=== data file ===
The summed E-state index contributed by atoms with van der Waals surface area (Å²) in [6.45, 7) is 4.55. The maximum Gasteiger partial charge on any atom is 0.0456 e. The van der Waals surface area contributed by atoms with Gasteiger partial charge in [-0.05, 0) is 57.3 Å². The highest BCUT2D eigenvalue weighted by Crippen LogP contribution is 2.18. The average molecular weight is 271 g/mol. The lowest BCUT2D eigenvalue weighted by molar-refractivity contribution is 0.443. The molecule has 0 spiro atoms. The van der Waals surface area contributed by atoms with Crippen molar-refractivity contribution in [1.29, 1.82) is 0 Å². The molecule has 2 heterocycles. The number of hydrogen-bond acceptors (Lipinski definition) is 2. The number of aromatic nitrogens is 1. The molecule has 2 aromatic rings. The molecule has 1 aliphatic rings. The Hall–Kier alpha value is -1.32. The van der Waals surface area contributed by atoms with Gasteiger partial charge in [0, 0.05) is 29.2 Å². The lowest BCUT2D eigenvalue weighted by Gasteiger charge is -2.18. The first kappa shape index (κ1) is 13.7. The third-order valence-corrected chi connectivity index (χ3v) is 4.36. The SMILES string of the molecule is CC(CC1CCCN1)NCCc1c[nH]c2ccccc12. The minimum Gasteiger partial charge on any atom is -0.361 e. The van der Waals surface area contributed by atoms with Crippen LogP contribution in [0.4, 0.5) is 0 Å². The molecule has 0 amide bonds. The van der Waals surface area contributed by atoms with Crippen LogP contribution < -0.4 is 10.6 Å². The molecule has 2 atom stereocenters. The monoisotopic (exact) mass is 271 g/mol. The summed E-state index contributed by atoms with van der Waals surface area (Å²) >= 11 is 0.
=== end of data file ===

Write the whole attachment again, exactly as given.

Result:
The summed E-state index contributed by atoms with van der Waals surface area (Å²) in [6.45, 7) is 4.55. The maximum Gasteiger partial charge on any atom is 0.0456 e. The van der Waals surface area contributed by atoms with Gasteiger partial charge in [-0.05, 0) is 57.3 Å². The highest BCUT2D eigenvalue weighted by Crippen LogP contribution is 2.18. The average molecular weight is 271 g/mol. The lowest BCUT2D eigenvalue weighted by molar-refractivity contribution is 0.443. The molecule has 0 spiro atoms. The van der Waals surface area contributed by atoms with Crippen molar-refractivity contribution in [1.29, 1.82) is 0 Å². The molecule has 2 heterocycles. The number of hydrogen-bond acceptors (Lipinski definition) is 2. The number of aromatic nitrogens is 1. The molecule has 2 aromatic rings. The molecule has 1 aliphatic rings. The Hall–Kier alpha value is -1.32. The van der Waals surface area contributed by atoms with Gasteiger partial charge in [0, 0.05) is 29.2 Å². The lowest BCUT2D eigenvalue weighted by Gasteiger charge is -2.18. The first kappa shape index (κ1) is 13.7. The third-order valence-corrected chi connectivity index (χ3v) is 4.36. The SMILES string of the molecule is CC(CC1CCCN1)NCCc1c[nH]c2ccccc12. The minimum Gasteiger partial charge on any atom is -0.361 e. The van der Waals surface area contributed by atoms with Crippen LogP contribution in [0.4, 0.5) is 0 Å². The molecule has 0 amide bonds. The van der Waals surface area contributed by atoms with Crippen LogP contribution < -0.4 is 10.6 Å². The molecule has 2 atom stereocenters. The monoisotopic (exact) mass is 271 g/mol. The summed E-state index contributed by atoms with van der Waals surface area (Å²) >= 11 is 0.